Friday, May 05, 2006

Open Rights Group

Edited the podcast section of the Open Rights Group wiki.

12 Comments:

Blogger podcastpaul said...

I'm here Dean!

Looking forward to some great discussion and debate.

Paul

7:58 AM  
Blogger Digbeth D'Marriotti said...

Read about you in NMA - which gives the impression that you are setting up an organisation for professional podcasters after carrying out an "industry questionnaire".

I then read some of the discussion on Britcaster which seems to involve a group of amateur hobbyists. No offence intended - amateur hobbyists obviously make up the very long tail of several electronic publishing movements. As a professional publisher however I have very different concerns and interests from someone producing a bedroom cast and vice versa.

So are you an industry body or are you representative body for the bedroom casters? Are you expecting BBC, Guardian, Ricky Gervais etc. to sign up? And if so have you talked to the Association of Online Publishers which already represents their interests in this area?

10:05 AM  
Blogger Dean Whitbread said...

Re: NMA: I cannot control what journalists write!

1. I do not make a distinction between "bedroom casters" and "pro" - I am both, as are several other UK podcasters I know. UK Podcasters Assoc is for UK Podcasters.

2. Podcasting is not publishing; neither is it broadcasting. It is new and does not easily fit into any pre-existing definition. Hence the need to form an organisation which works in this area.

10:14 AM  
Blogger Digbeth D'Marriotti said...

Thanks for the response Dean.

Personally I find the "I do not make a distinction" attitude niave. As I say the two groups have VASTLY different interests and I think that you are in danger of forming an association that will serve the interests of neither.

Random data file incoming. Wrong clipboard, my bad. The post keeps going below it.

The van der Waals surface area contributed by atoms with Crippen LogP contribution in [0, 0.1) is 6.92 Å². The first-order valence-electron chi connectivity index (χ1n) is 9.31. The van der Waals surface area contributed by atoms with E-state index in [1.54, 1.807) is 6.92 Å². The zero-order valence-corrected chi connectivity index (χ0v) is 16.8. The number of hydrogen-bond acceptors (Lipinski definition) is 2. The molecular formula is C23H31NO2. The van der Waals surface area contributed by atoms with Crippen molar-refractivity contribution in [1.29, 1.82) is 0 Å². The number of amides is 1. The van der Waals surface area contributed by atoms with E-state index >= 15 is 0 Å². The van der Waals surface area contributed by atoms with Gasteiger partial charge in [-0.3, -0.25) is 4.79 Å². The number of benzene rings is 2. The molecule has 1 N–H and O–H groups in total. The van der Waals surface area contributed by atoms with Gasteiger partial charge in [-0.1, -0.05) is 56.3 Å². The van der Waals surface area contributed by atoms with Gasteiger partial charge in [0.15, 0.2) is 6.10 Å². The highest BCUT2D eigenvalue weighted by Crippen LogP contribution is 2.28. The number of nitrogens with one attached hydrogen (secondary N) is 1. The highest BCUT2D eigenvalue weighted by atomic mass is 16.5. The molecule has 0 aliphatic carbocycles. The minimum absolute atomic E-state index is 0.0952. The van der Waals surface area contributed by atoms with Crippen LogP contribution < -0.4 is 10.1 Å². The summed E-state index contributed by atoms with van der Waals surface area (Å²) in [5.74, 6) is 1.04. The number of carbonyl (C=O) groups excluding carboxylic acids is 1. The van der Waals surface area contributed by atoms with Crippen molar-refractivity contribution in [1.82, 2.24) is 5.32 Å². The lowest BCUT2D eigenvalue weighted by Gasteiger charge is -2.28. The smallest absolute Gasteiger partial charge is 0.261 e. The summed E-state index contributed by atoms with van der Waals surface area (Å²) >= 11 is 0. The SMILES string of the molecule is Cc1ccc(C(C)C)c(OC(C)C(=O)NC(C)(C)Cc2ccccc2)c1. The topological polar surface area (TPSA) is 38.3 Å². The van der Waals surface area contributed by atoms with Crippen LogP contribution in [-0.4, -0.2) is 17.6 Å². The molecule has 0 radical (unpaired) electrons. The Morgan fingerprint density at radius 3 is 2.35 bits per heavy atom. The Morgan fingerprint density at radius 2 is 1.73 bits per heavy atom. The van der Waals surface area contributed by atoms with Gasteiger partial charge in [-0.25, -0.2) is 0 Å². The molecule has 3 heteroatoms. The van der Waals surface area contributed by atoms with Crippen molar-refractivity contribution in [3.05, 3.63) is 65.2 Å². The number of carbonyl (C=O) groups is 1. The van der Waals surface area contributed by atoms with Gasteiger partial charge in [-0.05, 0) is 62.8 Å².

You didn't answer my question about talking to the AOP. The semantics of podcasting are irrelevant to the fact that the AOP represents the interests of most of the UK's top podcasters. I would urge you to talk to the AOP.

Good luck.

11:30 AM  
Blogger Dean Whitbread said...

I entirely reject that it is naive not to make a distinction, at this level, between "amateur" and "pro" podcasters. It is important to keep doors open wide, as the industry is nascent and evolving, and podcasting and podcaster numbers are swelling rapidly. Within UKPA we can distinguish easily enough between commercial and non-commercial and indeed if you read the terms you'll see how we are anticipating this.

As a representative membership organisation, we must be inclusive. There is nothing stopping anyone else from forming a different kind of organisation or industry body which is exclusive - but that is not our role.